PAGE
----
Agent no longer with BLM following Burning Man probe

Jerry McBride, Associated Press

In this Aug. 19, 2009, file photo, Daniel Love, a special agent with the Bureau of Land Management, right, walks in front of Carl “Vern” Crites’ home in Durango Colo., after Crites voluntarily turned over his entire collection of ancient artifacts during a sweeping federal investigation of looting and grave-robbing in the Four Corners region. Daniel Love, a Federal agent who had been scrutinized for his handling of rare evidence as well as behavior at the counterculture Burning Man festival is no longer an employee of the Bureau of Land Management, authorities said Friday, Sept. 15, 2017.

SALT LAKE CITY — A federal agent who had been scrutinized for his handling of rare evidence and his behavior at the counterculture Burning Man festival is no longer an employee of the Bureau of Land Management, authorities said Friday.

Daniel Love, who played a command role in federal agents’ 2014 standoff with Nevada rancher and states’ rights figure Cliven Bundy, no longer works for the agency, spokeswoman Megan Crandall told the Associated Press.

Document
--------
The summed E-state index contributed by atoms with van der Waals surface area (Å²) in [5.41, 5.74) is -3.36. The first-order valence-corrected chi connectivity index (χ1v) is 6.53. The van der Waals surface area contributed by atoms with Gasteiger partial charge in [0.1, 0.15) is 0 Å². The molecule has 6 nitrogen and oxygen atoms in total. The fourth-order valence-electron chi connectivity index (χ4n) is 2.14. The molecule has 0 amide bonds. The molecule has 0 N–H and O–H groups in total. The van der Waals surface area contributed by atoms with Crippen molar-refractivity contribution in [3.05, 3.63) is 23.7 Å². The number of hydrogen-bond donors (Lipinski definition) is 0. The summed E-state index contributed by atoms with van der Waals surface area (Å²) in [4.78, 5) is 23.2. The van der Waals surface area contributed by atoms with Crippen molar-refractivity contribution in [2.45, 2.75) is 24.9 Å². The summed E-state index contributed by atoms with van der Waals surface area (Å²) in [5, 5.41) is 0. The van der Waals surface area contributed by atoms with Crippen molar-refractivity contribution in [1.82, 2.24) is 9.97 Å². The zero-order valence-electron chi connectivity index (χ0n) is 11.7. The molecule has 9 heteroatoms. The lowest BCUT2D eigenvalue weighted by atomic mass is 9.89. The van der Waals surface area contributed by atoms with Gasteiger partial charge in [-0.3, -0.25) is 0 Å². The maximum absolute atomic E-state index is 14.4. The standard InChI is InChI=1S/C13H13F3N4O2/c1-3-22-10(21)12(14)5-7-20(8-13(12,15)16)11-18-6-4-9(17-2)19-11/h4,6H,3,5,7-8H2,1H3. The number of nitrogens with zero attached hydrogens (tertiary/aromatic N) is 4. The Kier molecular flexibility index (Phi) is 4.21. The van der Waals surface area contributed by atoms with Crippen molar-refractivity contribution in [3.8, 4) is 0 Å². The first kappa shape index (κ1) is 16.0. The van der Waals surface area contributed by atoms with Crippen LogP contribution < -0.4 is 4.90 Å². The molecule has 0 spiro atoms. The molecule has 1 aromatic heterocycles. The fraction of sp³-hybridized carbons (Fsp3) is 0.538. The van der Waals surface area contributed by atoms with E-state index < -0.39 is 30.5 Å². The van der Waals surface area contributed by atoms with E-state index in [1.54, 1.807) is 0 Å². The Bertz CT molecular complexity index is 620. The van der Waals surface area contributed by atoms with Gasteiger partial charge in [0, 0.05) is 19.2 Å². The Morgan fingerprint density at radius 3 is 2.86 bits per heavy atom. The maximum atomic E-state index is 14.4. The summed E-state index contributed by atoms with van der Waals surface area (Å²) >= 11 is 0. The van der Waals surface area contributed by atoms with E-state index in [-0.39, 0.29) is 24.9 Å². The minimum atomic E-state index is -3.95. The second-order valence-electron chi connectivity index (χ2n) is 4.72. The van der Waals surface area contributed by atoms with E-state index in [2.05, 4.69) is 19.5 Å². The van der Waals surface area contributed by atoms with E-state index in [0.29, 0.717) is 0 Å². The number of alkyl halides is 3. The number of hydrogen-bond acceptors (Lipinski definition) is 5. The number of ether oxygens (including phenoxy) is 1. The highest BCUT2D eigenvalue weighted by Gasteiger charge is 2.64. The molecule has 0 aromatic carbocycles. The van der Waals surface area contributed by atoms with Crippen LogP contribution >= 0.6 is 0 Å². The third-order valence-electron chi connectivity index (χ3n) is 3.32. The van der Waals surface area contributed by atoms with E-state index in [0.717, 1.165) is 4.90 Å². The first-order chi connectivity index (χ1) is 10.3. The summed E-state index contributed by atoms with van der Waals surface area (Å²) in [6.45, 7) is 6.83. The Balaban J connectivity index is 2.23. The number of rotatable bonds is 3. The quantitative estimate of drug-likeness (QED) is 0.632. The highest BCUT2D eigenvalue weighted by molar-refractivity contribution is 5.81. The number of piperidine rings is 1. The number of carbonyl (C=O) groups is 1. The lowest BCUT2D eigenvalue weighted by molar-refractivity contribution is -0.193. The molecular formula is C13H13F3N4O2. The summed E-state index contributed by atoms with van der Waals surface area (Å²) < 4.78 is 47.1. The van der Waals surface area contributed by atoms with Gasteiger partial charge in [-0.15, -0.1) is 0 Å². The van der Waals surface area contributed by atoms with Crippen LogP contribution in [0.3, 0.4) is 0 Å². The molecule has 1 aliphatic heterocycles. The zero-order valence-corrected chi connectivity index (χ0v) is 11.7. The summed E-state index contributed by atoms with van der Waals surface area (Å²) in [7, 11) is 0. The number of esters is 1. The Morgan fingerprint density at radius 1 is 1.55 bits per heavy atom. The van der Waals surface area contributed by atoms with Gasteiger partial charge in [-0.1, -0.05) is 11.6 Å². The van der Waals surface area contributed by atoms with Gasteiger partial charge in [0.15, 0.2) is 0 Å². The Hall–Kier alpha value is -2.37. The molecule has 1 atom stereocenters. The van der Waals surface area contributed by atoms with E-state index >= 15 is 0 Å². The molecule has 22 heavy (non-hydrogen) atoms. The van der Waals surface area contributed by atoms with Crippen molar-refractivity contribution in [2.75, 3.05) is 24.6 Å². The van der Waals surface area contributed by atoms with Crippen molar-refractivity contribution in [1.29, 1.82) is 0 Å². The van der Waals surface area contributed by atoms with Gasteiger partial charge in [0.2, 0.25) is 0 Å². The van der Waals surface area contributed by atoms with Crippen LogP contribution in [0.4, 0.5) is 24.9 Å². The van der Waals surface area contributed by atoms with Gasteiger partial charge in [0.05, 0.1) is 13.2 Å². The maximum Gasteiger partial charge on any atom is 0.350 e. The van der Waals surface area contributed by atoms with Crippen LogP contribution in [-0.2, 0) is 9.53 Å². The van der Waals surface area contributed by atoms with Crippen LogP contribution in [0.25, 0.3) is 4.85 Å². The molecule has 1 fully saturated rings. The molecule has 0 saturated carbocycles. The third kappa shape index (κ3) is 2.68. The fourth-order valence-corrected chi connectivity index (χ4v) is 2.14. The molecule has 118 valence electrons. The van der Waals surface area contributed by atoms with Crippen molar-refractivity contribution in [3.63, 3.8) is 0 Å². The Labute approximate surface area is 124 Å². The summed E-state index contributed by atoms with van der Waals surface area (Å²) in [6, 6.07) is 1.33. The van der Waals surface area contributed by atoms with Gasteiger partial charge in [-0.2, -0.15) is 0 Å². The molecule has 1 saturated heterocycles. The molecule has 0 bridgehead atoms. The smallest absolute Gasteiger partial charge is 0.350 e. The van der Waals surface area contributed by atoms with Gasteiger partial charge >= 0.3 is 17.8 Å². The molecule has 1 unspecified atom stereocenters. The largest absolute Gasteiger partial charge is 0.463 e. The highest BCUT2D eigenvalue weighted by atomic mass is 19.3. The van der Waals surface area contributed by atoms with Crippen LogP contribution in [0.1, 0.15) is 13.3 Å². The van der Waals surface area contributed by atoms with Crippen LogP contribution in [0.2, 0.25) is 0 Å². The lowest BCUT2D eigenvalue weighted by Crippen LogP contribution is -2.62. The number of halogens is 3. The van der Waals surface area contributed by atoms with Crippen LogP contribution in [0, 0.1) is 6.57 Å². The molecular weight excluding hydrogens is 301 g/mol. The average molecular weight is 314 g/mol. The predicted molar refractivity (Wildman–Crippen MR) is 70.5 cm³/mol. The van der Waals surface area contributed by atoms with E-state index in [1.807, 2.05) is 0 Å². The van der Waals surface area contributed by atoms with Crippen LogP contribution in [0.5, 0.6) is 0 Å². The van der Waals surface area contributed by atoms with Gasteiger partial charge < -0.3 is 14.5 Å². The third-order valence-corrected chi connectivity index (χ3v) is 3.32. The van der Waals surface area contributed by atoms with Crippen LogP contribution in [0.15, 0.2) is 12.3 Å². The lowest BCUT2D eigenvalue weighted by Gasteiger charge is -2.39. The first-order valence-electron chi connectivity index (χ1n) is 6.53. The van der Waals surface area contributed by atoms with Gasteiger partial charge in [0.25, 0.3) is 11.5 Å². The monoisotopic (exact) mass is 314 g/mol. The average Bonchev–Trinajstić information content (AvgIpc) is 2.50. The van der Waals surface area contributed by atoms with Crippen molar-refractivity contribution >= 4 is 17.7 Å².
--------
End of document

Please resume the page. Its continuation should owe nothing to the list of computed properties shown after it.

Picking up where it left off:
Crandall did not answer questions about the timing or circumstances of Love’s departure, citing federal privacy laws.

A lawyer for Love, Lisa Kleine, did not immediately return messages seeking comment. There was no answer at a publicly listed phone number for him.

Love still worked for the agency on Aug. 24, when a federal investigative report was released saying he handed out valuable stones known as moqui marbles to colleagues and a contractor “like candy,” as one witness told investigators.

The rocks are unique geological formations of iron oxide that form in sedimentary rock, and the agency was holding them as evidence…

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